Mycophenolic acid maintenance reduces flare rate in lupus nephritis
Effective induction of immunosuppression and mycophenolic acid (MPA) as maintenance treatment has resulted in a relatively low flare rate for lupus nephritis in recent years, according to a study.
The investigators analysed data on 139 Chinese patients with class III/IV±V lupus nephritis diagnosed from January 1983 to December 2013. They also compared data before and after 1998 when maintenance immunosuppression was changed from azathioprine (AZA) to MPA.
A total of 135 episodes of renal flare occurred during 112.5±88.4 months, yielding a flare rate of 0.108 episodes per patient-year. Calculated from the start of induction treatment, the rate of renal relapse-free survival was 96 percent at 1 year, 90 percent at 2 years, 86 percent at 3 years, 80 percent at 4 years, 69 percent at 5 years and 57 percent at 10 years.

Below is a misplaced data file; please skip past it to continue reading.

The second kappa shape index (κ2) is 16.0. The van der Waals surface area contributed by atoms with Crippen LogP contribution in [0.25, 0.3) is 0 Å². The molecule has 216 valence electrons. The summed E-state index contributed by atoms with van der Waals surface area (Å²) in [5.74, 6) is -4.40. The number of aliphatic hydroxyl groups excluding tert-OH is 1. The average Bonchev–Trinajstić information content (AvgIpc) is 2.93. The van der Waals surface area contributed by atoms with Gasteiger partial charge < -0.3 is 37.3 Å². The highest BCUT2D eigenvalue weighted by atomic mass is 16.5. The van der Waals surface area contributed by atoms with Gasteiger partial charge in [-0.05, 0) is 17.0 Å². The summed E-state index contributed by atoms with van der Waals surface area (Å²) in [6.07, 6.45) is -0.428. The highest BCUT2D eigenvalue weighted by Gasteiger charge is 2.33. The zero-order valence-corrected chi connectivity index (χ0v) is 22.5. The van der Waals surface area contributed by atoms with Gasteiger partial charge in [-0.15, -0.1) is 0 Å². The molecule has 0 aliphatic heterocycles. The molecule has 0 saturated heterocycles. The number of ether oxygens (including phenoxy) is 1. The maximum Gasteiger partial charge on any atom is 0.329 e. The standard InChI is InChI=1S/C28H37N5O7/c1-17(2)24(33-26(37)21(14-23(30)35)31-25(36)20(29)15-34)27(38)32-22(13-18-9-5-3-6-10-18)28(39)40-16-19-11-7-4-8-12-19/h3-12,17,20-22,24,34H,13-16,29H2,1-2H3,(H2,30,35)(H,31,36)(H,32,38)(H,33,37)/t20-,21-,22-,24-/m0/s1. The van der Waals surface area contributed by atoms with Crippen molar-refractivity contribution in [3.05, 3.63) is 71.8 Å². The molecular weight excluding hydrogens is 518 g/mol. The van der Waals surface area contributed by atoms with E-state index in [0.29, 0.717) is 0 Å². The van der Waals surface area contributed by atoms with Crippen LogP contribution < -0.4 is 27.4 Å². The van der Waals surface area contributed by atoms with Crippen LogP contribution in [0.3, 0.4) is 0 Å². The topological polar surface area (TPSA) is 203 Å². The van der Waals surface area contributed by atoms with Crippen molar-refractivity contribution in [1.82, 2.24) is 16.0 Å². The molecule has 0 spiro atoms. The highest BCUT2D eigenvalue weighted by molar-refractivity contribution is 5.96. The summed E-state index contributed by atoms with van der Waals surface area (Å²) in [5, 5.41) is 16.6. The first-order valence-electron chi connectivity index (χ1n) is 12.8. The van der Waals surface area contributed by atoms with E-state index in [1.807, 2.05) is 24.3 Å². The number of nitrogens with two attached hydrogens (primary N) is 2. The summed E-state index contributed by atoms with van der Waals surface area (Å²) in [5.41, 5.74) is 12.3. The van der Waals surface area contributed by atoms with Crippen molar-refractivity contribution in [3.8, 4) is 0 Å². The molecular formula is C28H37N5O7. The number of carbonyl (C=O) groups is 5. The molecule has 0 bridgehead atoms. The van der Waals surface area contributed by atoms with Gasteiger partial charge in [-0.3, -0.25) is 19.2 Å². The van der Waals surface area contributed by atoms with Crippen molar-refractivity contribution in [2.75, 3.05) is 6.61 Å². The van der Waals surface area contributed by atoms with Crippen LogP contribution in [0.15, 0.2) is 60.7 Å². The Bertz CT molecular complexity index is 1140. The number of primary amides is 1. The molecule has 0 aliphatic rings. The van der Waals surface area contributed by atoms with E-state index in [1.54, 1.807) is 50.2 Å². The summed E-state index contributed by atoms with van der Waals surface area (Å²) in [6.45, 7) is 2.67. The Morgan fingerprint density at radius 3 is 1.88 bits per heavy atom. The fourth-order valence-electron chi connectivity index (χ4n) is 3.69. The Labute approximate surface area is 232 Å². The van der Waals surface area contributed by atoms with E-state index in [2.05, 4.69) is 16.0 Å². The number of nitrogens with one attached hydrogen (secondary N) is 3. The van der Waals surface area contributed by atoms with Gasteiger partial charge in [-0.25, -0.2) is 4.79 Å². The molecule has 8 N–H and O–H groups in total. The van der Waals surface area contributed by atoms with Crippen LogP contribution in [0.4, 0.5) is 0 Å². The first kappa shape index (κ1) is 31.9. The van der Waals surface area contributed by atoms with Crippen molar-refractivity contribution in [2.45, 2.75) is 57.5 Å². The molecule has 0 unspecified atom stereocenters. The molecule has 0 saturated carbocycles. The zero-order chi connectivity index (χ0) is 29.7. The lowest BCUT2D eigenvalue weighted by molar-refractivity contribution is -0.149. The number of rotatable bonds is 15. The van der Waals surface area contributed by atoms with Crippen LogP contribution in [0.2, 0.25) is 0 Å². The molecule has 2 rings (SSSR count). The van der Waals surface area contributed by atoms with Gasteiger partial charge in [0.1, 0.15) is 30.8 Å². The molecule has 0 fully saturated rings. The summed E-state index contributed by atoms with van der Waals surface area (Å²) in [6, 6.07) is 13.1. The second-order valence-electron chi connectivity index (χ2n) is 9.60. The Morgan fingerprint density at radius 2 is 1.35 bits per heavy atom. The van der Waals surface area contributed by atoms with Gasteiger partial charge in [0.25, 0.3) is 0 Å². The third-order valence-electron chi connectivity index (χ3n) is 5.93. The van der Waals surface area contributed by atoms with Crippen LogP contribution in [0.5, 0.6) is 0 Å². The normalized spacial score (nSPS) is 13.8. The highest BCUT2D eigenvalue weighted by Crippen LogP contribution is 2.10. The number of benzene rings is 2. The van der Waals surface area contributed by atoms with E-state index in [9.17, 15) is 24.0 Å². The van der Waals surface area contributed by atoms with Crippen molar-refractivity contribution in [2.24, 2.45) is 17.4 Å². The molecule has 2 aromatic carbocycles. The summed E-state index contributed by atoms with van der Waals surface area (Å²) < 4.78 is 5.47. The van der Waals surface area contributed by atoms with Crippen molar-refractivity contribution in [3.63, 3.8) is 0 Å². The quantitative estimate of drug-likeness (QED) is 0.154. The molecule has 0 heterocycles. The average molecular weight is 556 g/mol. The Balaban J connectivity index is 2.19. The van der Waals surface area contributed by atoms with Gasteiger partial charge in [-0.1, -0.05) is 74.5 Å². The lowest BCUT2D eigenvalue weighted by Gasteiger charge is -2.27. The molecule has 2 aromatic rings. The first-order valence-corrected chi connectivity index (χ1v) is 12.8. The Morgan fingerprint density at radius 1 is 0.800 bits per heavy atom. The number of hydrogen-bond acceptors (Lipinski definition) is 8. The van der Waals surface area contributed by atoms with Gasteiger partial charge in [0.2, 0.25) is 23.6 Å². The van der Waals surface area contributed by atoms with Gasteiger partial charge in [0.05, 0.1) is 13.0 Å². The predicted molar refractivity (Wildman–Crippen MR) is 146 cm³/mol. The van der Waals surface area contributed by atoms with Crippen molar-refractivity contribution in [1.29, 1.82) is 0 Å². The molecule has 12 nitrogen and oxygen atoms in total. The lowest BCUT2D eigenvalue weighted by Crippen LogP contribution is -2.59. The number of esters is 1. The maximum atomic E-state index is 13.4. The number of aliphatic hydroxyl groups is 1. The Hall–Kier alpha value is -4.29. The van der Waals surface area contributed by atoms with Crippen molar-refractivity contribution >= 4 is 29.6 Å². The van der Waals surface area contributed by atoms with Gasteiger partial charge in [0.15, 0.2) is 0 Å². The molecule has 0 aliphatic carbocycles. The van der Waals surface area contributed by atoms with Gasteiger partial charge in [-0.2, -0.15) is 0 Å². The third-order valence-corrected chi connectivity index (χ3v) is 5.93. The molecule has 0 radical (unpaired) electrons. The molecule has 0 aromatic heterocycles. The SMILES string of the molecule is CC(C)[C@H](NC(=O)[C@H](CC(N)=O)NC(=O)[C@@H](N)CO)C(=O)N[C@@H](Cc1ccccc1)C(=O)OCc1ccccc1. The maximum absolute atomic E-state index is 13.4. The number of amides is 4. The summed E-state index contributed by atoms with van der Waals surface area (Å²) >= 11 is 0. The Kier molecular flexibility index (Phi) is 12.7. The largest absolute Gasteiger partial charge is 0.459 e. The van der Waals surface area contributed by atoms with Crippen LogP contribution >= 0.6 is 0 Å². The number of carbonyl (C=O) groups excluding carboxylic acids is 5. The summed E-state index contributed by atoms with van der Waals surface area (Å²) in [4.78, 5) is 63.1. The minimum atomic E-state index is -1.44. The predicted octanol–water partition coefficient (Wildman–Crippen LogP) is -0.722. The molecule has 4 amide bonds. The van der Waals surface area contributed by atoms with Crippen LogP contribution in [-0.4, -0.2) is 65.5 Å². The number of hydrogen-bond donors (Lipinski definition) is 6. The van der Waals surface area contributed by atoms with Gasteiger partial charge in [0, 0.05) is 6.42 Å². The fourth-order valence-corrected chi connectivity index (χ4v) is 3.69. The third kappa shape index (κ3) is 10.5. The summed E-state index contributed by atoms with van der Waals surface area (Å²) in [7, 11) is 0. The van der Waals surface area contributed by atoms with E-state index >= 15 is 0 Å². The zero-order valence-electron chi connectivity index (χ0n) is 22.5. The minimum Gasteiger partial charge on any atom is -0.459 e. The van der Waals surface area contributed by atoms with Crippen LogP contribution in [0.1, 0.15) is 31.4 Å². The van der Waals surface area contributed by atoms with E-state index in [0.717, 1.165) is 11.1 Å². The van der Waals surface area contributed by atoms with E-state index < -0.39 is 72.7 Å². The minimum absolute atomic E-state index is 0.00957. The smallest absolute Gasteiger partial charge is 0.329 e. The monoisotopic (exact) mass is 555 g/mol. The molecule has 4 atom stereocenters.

Lower flare risk correlated with MPA maintenance (odds ratio [OR], 0.314; 95 percent CI, 0.099 to 0.994; p=0.049), complete remission after induction immunosuppression (OR, 0.329; 0.133 to 0.810; p=0.016) and diagnosis after 1998 (OR, 0.305; 0.133 to 0.700; p=0.005).
Patients treated with prednisolone and MPA as maintenance immunosuppression had significantly better relapse-free survival (91 percent after 5 years and 83 percent after 10 years, respectively) compared with those who received prednisolone and AZA (70 and 52 percent, respectively; p=0.044).
Lupus nephritis diagnosed between 1998 and 2013 showed 5- and 10-year relapse-free survival rates of 93 and 86 percent, respectively, compared with 81 and 66 percent, respectively (p=0.017) for lupus nephritis that presented between 1983 and 1997.